The Practical Fly

Back in the late 1960s, a new trend arose in fly fishing that was known as “matching the hatch.” A hatch is the specific point where the larval form of an aquatic insect rises to the water’s surface (referred to as “emerging”), shucks its outer shell and metamorphoses into a flying insect.

Check your fly: The art of fly-tying means watching what’s hatching—such as this female March brown, Rhithrogena morrisoni. Photo courtesy University of Oregon

Choosing flies resembling insects that are either in their larval form, about to hatch or newly hatched is nothing new. For hundreds of years, folks have been tying flies that were intended to duplicate, with reasonable accuracy, the insects that were hatching on the water they would be fishing. But this new trend was consciously different, because it took a more avowedly scientific approach. It required of the angler the kind of serious observation of the aquatic insect’s life cycle, appearance and action that one would expect of an entomologist. Matching the hatch also advocated extremely accurate duplication (sometimes at streamside with the aid of a portable fly-tying kit) of the specific insects that were actually hatching in real time.

As a sophomore in high school who tied a limited variety of flies, I read Doug Swisher’s pioneering Selective Trout, one of the first books on the subject. Actually, I read enough of it to be intimidated by the disciplined approach and then lost interest. I was catching plenty of cutthroat trout on little Western streams and mountain lakes that had lots of fish and not much angling pressure. Discipline in fishing was something that I, as a 16-year-old, pimply-faced kid who was already catching fish with easy-to-tie attractor patterns, just couldn’t relate to.

One of my fishing pals, Stephen Downey, consistently catches more fish than I do. True, he’s a better fisherman than I am, but as I’ve gotten older, I’ve become more interested in observing insect activity the same way I watch for and identify birds. These days, I tend to spend considerably more time sitting at streamside observing than fishing.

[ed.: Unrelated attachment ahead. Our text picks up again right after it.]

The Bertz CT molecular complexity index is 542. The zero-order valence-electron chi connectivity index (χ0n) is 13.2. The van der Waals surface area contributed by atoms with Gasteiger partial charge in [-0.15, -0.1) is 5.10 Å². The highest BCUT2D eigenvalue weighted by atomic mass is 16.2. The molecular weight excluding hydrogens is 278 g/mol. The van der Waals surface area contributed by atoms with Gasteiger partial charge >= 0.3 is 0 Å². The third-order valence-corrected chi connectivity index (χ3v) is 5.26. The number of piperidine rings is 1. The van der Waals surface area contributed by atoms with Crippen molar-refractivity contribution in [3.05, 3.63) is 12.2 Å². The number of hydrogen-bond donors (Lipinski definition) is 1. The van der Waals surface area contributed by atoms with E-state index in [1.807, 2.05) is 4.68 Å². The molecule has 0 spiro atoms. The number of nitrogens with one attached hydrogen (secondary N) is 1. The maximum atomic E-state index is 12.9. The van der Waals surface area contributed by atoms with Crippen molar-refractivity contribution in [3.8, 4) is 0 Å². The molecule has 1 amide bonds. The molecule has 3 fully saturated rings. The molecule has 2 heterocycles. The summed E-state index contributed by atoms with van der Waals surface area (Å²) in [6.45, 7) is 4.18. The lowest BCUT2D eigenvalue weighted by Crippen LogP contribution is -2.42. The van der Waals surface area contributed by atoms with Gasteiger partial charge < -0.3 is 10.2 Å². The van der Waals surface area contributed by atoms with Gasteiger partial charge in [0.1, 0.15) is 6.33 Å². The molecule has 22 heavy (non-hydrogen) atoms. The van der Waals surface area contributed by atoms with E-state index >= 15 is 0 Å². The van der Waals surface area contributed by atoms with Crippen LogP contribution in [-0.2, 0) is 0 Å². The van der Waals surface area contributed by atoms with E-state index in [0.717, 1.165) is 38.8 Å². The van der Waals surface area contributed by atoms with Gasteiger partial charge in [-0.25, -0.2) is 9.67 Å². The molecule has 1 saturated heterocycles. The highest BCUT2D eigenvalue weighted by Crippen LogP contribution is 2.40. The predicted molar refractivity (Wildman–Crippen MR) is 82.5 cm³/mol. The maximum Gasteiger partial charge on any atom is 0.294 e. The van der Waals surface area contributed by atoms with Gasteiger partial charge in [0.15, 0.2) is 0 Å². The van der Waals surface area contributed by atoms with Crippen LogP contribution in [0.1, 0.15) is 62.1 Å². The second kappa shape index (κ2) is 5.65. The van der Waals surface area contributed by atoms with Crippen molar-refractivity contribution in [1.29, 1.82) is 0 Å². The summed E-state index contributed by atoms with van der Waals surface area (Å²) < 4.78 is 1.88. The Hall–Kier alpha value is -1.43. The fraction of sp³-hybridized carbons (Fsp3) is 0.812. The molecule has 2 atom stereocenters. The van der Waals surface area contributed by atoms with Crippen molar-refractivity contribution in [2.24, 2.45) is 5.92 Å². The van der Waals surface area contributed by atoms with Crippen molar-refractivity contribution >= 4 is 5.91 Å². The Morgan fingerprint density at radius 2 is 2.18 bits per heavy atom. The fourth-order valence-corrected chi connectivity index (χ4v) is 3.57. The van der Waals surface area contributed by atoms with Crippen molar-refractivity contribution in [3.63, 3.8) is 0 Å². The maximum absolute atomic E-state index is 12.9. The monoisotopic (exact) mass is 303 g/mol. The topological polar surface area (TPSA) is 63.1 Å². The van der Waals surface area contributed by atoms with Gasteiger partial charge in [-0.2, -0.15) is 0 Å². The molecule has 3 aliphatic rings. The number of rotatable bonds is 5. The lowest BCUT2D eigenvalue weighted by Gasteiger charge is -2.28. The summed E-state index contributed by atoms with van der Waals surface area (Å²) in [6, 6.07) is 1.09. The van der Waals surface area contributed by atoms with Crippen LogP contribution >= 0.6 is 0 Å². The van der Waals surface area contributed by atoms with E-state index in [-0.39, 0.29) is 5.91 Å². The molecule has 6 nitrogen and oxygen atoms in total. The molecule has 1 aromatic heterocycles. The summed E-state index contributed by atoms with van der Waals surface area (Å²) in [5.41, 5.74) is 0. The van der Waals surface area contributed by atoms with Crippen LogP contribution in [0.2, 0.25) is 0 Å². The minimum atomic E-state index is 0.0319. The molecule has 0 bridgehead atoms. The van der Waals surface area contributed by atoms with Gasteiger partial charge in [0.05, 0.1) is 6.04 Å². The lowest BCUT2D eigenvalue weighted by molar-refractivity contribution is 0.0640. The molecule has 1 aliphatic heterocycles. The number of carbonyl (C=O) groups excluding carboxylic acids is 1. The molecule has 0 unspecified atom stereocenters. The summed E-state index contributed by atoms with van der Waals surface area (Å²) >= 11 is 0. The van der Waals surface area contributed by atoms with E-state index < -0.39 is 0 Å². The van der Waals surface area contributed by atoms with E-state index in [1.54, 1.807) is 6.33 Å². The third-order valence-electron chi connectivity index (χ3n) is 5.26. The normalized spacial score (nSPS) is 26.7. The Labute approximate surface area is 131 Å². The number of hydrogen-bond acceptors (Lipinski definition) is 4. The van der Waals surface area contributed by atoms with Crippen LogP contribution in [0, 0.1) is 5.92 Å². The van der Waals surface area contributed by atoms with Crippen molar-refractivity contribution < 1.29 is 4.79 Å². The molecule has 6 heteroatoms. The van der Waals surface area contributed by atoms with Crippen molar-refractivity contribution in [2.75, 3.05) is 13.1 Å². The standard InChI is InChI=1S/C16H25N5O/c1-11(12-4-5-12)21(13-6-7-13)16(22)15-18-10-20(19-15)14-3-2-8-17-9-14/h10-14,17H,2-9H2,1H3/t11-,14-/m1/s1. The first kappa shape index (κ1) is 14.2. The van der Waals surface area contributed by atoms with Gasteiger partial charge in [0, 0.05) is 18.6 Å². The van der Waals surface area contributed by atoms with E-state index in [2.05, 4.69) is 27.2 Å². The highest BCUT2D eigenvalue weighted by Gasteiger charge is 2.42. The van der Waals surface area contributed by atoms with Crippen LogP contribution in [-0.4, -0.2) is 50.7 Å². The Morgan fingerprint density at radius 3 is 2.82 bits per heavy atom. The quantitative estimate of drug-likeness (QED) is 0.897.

A couple of years ago, I began carrying two little books when I fish—Art Flick’s New Streamside Guide and Trout Stream Insects by Dick Pobst. I also started packing one of those little nets that’s used to catch goldfish in home aquariums, so I can catch flies for identification. The first insect that I conclusively identified was the little black caddis, a black wisp of a thing about the size of a No. 16 hook. According to Pobst, this insect “emerges from gentle riffles and runs” and “rides the water as an adult.” I had seen this insect randomly riding smooth water, but it’s too small and dark for me to have noticed where it was actually hatching until I caught one and looked it up to find out about it.

Knowing where a specific insect emerges—in this case, in gentle riffles and runs—changes things considerably, because it tells you where fish are most likely to be taking advantage of a feeding opportunity. Once I found out that the little black caddis was probably emerging in the riffles 30 feet upstream from where I was sitting, I tied on a black-ant imitation (the closest thing I could find at the time in my fly box), trimmed the top off the hackle to more closely mimic a caddis emerger, rigged a strike indicator, and cast it into the riffles upstream. I caught a fish on the second cast, and the experience made a big impression on me.

Concerning insects that will be emerging on Western North Carolina waters in April: The March brown, when preparing to metamorphose, will move from the floor of the rapids (where they’ve lived for 99 percent of their lives) to emerge in slower water. The Quill Gordon lives and finally emerges in fast water. Blue-wing olives, in the larval form, inhabit gentle riffles and runs containing vegetation.

So identifying aquatic insects tells you more than just which imitation to tie onto the tippet; once you know where that insect is emerging, it also tells you (in theory, at least) where you’ll find the fish—and where you should fish the larval imitations. If, for example, you see March browns emerging in slow water, you might choose to tie on their larval-form artificial—a buggy little traditional pattern called a gold-ribbed hare’s ear—and fish it through fast water that’s upstream from slower water, because that’s where the larvae are actively preparing to emerge.

Just as a birder looks for specific markings to identify birds, an angler can do the same with aquatic insects. Many of the upright-winged flies we imitate in WNC waters have two or three tails. I easily identify two-tailed insects with the help of a memorized letter sequence: “QMGCD.” If I see a flying insect with two tail segments, I know it’s either a Quill Gordon, March brown, Gray fox, Cahill light or Dun variant. That tells me which insects I’m not seeing while hinting at what I may be seeing. From there, all you need to do is remember a few reasonably easy rules. A March brown, for example, looks similar in color (especially in marginal light conditions) to a gray fox, except that the March brown has barred wings.

What’s hatching?

To find out what insects will be hatching on local waters this month, go to

Of course, all this information doesn’t necessarily mean you’ll catch more fish—at least it hasn’t for me. But when I’m not catching fish, it gives me a satisfying activity that’s bound to yield valuable knowledge for the next time I’m out there watching what’s emerging.

[Jeff Ashton lives in Weaverville.]

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